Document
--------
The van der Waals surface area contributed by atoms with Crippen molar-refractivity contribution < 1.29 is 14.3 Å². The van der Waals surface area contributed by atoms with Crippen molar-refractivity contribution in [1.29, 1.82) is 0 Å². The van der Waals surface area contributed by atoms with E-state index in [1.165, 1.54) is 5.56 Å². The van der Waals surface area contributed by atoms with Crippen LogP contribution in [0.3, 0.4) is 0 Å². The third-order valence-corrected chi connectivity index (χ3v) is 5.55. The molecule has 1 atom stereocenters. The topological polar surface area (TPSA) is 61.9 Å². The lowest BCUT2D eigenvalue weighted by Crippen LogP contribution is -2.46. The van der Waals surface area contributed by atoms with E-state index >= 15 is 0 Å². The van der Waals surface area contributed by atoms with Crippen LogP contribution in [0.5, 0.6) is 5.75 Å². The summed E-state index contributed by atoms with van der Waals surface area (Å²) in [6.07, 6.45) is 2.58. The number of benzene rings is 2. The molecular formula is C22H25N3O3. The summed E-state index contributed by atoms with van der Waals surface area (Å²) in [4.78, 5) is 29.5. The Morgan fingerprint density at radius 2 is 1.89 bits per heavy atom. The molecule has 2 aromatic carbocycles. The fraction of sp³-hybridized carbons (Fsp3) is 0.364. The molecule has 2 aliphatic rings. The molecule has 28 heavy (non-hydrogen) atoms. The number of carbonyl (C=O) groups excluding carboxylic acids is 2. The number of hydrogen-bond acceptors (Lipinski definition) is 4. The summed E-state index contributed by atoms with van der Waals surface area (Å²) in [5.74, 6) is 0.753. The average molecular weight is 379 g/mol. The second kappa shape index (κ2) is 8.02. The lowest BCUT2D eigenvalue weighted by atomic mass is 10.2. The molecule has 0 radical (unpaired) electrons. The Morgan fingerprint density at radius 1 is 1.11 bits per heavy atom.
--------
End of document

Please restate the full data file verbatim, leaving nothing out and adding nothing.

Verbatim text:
The van der Waals surface area contributed by atoms with Crippen molar-refractivity contribution < 1.29 is 14.3 Å². The van der Waals surface area contributed by atoms with Crippen molar-refractivity contribution in [1.29, 1.82) is 0 Å². The van der Waals surface area contributed by atoms with E-state index in [1.165, 1.54) is 5.56 Å². The van der Waals surface area contributed by atoms with Crippen LogP contribution in [0.3, 0.4) is 0 Å². The third-order valence-corrected chi connectivity index (χ3v) is 5.55. The molecule has 1 atom stereocenters. The topological polar surface area (TPSA) is 61.9 Å². The lowest BCUT2D eigenvalue weighted by Crippen LogP contribution is -2.46. The van der Waals surface area contributed by atoms with E-state index >= 15 is 0 Å². The van der Waals surface area contributed by atoms with Crippen LogP contribution in [0.5, 0.6) is 5.75 Å². The summed E-state index contributed by atoms with van der Waals surface area (Å²) in [6.07, 6.45) is 2.58. The number of benzene rings is 2. The molecular formula is C22H25N3O3. The summed E-state index contributed by atoms with van der Waals surface area (Å²) in [4.78, 5) is 29.5. The Morgan fingerprint density at radius 2 is 1.89 bits per heavy atom. The molecule has 2 aromatic carbocycles. The fraction of sp³-hybridized carbons (Fsp3) is 0.364. The molecule has 2 aliphatic rings. The molecule has 28 heavy (non-hydrogen) atoms. The number of carbonyl (C=O) groups excluding carboxylic acids is 2. The number of hydrogen-bond acceptors (Lipinski definition) is 4. The summed E-state index contributed by atoms with van der Waals surface area (Å²) in [5.74, 6) is 0.753. The average molecular weight is 379 g/mol. The second kappa shape index (κ2) is 8.02. The lowest BCUT2D eigenvalue weighted by atomic mass is 10.2. The molecule has 0 radical (unpaired) electrons. The Morgan fingerprint density at radius 1 is 1.11 bits per heavy atom.